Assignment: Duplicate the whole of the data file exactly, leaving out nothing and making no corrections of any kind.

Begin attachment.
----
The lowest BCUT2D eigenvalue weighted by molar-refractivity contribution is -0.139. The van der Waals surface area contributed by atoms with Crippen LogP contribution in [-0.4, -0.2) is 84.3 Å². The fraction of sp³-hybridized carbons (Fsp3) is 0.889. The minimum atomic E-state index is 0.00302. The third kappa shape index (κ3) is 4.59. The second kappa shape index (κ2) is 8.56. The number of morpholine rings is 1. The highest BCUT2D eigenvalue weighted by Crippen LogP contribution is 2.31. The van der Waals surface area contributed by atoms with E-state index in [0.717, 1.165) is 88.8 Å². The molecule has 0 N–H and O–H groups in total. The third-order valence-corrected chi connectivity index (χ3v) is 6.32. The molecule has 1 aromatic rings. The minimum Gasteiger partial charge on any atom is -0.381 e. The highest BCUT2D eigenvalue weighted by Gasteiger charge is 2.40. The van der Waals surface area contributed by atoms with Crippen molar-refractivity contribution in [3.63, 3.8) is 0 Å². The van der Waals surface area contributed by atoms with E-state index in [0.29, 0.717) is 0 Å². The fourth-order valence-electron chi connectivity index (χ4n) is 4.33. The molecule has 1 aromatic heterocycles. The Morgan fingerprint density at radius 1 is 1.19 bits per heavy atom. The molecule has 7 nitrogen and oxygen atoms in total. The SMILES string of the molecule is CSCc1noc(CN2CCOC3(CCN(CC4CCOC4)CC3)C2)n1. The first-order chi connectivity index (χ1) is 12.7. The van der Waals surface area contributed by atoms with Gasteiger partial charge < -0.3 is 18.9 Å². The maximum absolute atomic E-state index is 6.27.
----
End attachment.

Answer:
The lowest BCUT2D eigenvalue weighted by molar-refractivity contribution is -0.139. The van der Waals surface area contributed by atoms with Crippen LogP contribution in [-0.4, -0.2) is 84.3 Å². The fraction of sp³-hybridized carbons (Fsp3) is 0.889. The minimum atomic E-state index is 0.00302. The third kappa shape index (κ3) is 4.59. The second kappa shape index (κ2) is 8.56. The number of morpholine rings is 1. The highest BCUT2D eigenvalue weighted by Crippen LogP contribution is 2.31. The van der Waals surface area contributed by atoms with E-state index in [0.717, 1.165) is 88.8 Å². The molecule has 0 N–H and O–H groups in total. The third-order valence-corrected chi connectivity index (χ3v) is 6.32. The molecule has 1 aromatic rings. The minimum Gasteiger partial charge on any atom is -0.381 e. The highest BCUT2D eigenvalue weighted by Gasteiger charge is 2.40. The van der Waals surface area contributed by atoms with Crippen molar-refractivity contribution in [3.63, 3.8) is 0 Å². The van der Waals surface area contributed by atoms with E-state index in [0.29, 0.717) is 0 Å². The fourth-order valence-electron chi connectivity index (χ4n) is 4.33. The molecule has 1 aromatic heterocycles. The Morgan fingerprint density at radius 1 is 1.19 bits per heavy atom. The molecule has 7 nitrogen and oxygen atoms in total. The SMILES string of the molecule is CSCc1noc(CN2CCOC3(CCN(CC4CCOC4)CC3)C2)n1. The first-order chi connectivity index (χ1) is 12.7. The van der Waals surface area contributed by atoms with Gasteiger partial charge < -0.3 is 18.9 Å². The maximum absolute atomic E-state index is 6.27.